Sorry, monolith. I’m just not into you. 5 things that are infinitely more interesting

The metallic monolith that appeared in a southeastern Utah canyon, illuminated by the moon
This monolith mysteriously appeared in San Juan County in southeastern Utah in late November. Similar monoliths have since materialized all over the world.
(Terrance Siemon via AP)

It emerged like a prop from a Stanley Kubrick film in late November: a mysterious metallic sculpture in a red rock canyon in southeastern Utah. And it immediately got the internet agog — with not just its appearance but its rapid disappearance, just 10 days after it was spotted by wildlife biologists conducting a helicopter survey of bighorn sheep. Since then, versions of the metallic monolith have appeared in Romania, Pittsburgh and the California coast, among various other locales, including outside a Colorado taco shop.

In the process, many words have been spilled on the subject.

Blue-chip gallerist David Zwirner stepped forward to speculate that the monolith may have been made by Light and Space artist John McCracken. Later, his gallery walked that theory right back. On Dec. 1, the New York Times ran a triple-bylined story on the original monument’s removal — which included reporting by a Pulitzer Prize-winning investigative reporter. (Because what else could there be to investigate right now?)

I find myself completely unmoved by the monument — and I’m not the only one. The Los Angeles Times arts section was tasked with coming up with a collective list of why we hate the monument. We couldn’t even motivate ourselves to give more than a collective shrug.


Is it cheap, internet fame chasing? Is it a viral gag that has jumped the shark? Is it a cheap marketing ploy by the U.S. aluminum industry? Who cares?

Sorry, monolith, I’m just not that into you.

But I am into other things. So here’s a list of five random phenomena that are infinitely more interesting than the monolith:

5. Dionne Warwick on Twitter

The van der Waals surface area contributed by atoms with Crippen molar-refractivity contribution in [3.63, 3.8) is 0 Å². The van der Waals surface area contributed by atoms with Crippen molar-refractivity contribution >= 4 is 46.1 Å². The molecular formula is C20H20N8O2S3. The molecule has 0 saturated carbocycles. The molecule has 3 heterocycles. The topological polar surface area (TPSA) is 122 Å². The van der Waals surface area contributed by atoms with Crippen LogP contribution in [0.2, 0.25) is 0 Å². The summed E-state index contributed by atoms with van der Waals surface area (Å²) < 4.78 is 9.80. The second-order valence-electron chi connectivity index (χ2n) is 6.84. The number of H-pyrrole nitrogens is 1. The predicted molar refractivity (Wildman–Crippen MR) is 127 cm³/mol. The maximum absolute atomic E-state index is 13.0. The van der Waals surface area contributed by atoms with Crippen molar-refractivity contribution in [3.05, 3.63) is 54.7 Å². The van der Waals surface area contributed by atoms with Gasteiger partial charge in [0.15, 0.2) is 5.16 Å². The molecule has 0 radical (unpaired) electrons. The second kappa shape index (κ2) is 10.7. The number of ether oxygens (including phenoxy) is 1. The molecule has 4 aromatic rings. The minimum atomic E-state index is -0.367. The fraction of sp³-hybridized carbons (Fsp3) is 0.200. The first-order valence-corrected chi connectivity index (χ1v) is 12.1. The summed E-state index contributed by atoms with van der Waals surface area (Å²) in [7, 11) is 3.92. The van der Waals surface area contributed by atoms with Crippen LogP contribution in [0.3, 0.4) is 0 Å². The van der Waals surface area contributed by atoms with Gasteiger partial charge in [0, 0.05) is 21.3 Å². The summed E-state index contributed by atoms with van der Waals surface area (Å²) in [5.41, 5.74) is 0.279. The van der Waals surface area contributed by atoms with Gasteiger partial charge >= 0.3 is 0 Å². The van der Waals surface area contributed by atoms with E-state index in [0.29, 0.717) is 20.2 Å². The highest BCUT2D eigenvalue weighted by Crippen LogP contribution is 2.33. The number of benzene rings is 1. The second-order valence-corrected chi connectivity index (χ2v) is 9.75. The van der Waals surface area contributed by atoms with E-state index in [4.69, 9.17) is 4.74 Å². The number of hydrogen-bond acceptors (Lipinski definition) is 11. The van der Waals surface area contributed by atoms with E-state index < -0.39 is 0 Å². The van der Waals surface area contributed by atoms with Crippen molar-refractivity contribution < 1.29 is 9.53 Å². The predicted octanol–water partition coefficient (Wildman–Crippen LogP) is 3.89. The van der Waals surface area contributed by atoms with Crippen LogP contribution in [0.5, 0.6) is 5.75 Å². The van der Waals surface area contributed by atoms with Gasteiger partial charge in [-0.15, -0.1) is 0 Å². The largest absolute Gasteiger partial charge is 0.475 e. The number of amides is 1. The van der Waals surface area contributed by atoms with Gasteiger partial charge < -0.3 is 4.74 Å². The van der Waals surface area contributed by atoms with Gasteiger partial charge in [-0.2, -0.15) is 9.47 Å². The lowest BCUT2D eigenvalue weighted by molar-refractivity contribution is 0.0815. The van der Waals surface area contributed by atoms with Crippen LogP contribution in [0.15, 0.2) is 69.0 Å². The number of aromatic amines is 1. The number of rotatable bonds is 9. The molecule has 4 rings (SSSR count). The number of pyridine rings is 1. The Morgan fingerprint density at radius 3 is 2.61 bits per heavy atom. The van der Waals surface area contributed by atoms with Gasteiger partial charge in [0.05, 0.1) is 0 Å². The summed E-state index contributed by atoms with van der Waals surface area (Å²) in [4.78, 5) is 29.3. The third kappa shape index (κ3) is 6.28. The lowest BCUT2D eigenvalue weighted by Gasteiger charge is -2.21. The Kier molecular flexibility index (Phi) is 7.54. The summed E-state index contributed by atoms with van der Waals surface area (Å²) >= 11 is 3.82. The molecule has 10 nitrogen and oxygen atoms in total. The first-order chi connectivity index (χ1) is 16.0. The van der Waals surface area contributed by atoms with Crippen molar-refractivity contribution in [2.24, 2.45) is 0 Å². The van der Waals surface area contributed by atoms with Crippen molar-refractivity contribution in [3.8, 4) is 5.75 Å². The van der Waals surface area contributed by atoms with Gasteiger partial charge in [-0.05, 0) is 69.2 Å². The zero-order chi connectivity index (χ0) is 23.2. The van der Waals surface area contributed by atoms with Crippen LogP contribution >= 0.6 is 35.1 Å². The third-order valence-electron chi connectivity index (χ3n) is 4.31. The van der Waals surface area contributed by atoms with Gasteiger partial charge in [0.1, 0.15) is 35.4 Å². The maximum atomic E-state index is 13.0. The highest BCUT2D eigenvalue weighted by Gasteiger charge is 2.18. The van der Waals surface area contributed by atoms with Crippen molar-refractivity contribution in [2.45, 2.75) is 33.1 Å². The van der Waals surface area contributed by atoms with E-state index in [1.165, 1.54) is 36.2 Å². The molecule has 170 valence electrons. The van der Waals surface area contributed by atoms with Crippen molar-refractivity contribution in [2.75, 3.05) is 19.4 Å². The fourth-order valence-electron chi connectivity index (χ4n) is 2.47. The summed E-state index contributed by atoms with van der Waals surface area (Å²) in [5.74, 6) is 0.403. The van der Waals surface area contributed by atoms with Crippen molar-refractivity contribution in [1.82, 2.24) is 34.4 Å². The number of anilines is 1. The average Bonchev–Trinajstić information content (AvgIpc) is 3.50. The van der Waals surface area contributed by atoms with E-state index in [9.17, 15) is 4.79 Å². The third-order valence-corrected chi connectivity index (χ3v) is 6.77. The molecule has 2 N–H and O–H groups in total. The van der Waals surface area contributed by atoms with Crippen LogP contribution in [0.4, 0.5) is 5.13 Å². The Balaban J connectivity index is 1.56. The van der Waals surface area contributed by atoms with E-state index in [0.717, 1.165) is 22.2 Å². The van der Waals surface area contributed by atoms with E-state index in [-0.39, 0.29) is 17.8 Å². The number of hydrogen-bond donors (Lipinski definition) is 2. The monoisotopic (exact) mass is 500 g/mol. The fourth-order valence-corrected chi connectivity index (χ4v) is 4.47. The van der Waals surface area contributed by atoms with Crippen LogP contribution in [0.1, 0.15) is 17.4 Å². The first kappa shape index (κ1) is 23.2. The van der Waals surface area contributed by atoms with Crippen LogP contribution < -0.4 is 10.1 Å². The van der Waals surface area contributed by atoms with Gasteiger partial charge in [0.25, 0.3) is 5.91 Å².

The grand dame of pop and R&B is all in on Twitter — sharing the love while refusing to tolerate any foolishness. Especially from any respondent who questions whether she is the author of her own Tweets. Over the weekend, she announced that she was “coming for” anyone with “The” in their name, stating: “I need answers today.” Among those personally called out were Chance the Rapper and The Weeknd.

Keep it sassy, Ms. Warwick. The internet is feeling your vibe.

4. This mash-up

A Los Angeles trailer editor (@CamAndree) set footage from animated TV show “The Powerpuff Girls” to Megan Thee Stallion’s “Girls in the Hood” — and it is perfect.

A trailer editor put together a video that sets the “Powerpuff Girls” to Megan Thee Stallion’s “Girls in the Hood”


3. “What Did Jack Do?”

I’m still loving David Lynch’s 14-minute short starring the director himself as a homicide detective interrogating a Capuchin monkey named Jack Cruz who is suspected of murder. Cruz, it turns out, has a thing for a chicken named Tootataban. (“You get your hands up under those feathers and feel those full breasts, there’s nothing like it in this world.”)

The film was shot in moody black-and-white and basically consists of a monkey delivering hard-boiled one-liners as Lynch smokes cigarettes. The best part, however, is the monkey’s cranky, old-man delivery of overwrought metaphor: “They say real love is a banana: sweet with a golden hue.”

Unlike the monolith, it definitely bears repeat pandemic viewing.

2. Bosch Bot

A Twitter account (@BoschBot) that Tweets fragments of Hieronymus Bosch’s “The Garden of Earthly Delights” — because in this pandemic/political climate, sometimes we all feel like a demon has staked our heart with a sword while a ghoul reads music off our naked butts.

1. “Vermonica”

Sheila Klein’s storied lightpost sculpture “Vermonica” stood for nearly a quarter century in a strip mall in East Hollywood, a monument of healing to mark a site that had gone up in flames during the Los Angeles uprisings in 1992. In 2017, the sculpture was removed by the Bureau of Street Lighting to make way for construction, leading to tussles between the artist and the city over its removal. (Klein was never notified.)


Thankfully, “Vermonica” is back in a new location on Santa Monica Boulevard, just west of North Virgil Avenue. And earlier this month it was illuminated for the very first time.

A sculpture made up of a row of lightposts glows at dusk.
The sculptural installation “Vermonica” by Sheila Klein in East Hollywood.
(Carolina A. Miranda / Los Angeles Times)

A beautiful monument that connects with the city’s history and its landscape? Yes, please.

It’s infinitely more moving than the hollow shells on Instagram. And this one you can only find in L.A.